Throughout my experience working in printed publications previously in the realms of rural and regional news, I have often seen a trend where our area can be forgotten, not intentionally, however the area doesn’t get as well represented as I believe it should. We plan to give the far-western region the recognition it so deserves.

FWL captures authentic Australia – the people, the places, the landscapes, the animals…. everything that makes this region so beautiful. I hope you enjoy taking a walk across the far west with us and plan a visit some time soon.

FWL Feature: The Shady Baker

Words & Photos Jane Smith (The Shady Baker)

Along with my husband, Terry and our two children, Annabelle and George, I live on Scarsdale Station, east of Broken Hill in NSW. Scarsdale is 24800 hectares and is a family owned operation where we run Merino sheep and Hereford cattle.I grew up on a sheep station in the Ivanhoe area of NSW so I have spent almost all of my life in the Far West region.Jane SMith[Photo by Michael Wee]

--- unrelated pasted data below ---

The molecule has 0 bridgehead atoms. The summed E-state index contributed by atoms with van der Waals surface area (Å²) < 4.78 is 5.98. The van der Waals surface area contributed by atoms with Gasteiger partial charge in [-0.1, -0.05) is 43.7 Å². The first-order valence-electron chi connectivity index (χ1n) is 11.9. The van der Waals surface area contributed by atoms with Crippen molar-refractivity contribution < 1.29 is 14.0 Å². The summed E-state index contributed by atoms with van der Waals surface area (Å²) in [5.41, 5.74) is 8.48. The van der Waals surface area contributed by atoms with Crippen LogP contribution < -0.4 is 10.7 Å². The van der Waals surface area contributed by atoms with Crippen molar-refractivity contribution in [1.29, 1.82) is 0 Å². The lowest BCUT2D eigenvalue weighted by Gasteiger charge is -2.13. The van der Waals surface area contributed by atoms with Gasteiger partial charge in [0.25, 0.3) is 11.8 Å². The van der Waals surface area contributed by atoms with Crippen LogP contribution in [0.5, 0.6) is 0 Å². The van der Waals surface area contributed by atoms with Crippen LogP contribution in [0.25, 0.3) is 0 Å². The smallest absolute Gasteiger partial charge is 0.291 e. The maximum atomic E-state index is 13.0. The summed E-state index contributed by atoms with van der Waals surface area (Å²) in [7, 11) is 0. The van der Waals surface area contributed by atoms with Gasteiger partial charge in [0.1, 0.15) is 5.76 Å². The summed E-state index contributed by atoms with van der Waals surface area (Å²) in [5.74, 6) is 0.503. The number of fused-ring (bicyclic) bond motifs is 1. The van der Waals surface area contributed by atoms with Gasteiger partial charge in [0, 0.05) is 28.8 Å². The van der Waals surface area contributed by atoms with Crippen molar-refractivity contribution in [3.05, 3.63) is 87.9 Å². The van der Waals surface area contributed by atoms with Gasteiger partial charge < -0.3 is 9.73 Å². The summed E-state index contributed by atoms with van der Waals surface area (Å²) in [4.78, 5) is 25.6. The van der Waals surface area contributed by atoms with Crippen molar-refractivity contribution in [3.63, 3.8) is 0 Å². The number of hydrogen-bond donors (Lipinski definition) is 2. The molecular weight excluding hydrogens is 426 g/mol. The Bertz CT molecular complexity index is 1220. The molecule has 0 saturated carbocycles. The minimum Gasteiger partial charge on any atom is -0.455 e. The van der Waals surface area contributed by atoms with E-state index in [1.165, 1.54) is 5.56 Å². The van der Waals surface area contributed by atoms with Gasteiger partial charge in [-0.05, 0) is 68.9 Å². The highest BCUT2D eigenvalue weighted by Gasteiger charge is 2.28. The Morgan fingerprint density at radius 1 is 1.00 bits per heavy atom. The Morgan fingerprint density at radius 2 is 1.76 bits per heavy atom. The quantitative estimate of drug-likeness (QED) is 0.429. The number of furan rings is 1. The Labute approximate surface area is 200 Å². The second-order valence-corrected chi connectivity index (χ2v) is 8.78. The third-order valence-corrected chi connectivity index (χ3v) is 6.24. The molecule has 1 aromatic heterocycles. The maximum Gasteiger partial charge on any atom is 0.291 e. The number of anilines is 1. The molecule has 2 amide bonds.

In 2011 I started to share some recipes and photos on a friend’s website and it then occurred to me that I could start a blog independently and so The Shady Baker was created. My blog started as a way of sharing recipes and photos of my vegetable garden and baking. Today on my blog I share snippets of our life including the wide open spaces, stock work, animals and of course, baking. The Shady Baker provides a little space for me to gather my thoughts and photos and put them together as a way of documenting everything that I am grateful for. It acts as a journal of sorts and I often look back through old posts to find things that I have baked or to see when I planted my tomatoes the previous year.


My blog is also a contact point which over the years has provided a starting point for many projects and more importantly, many friendships. In the future I hope to continue to share my part of the world and our way of life through my blog. Finding a community of like-minded people through blogging continues to amaze me and I hope this always remains. Blogging has also linked me to many other people who share my love for baking sourdough bread. Living in the far west region we have access to plenty of wide open spaces which I love. From a photography point of view I am always observing the changing light and distant horizons that we are so lucky to experience. Our children are immersed in rural life and they are learning life skills every single day including stock work, horse riding, motorbike riding, raising vegetables and seeing where their meat and other food originates from.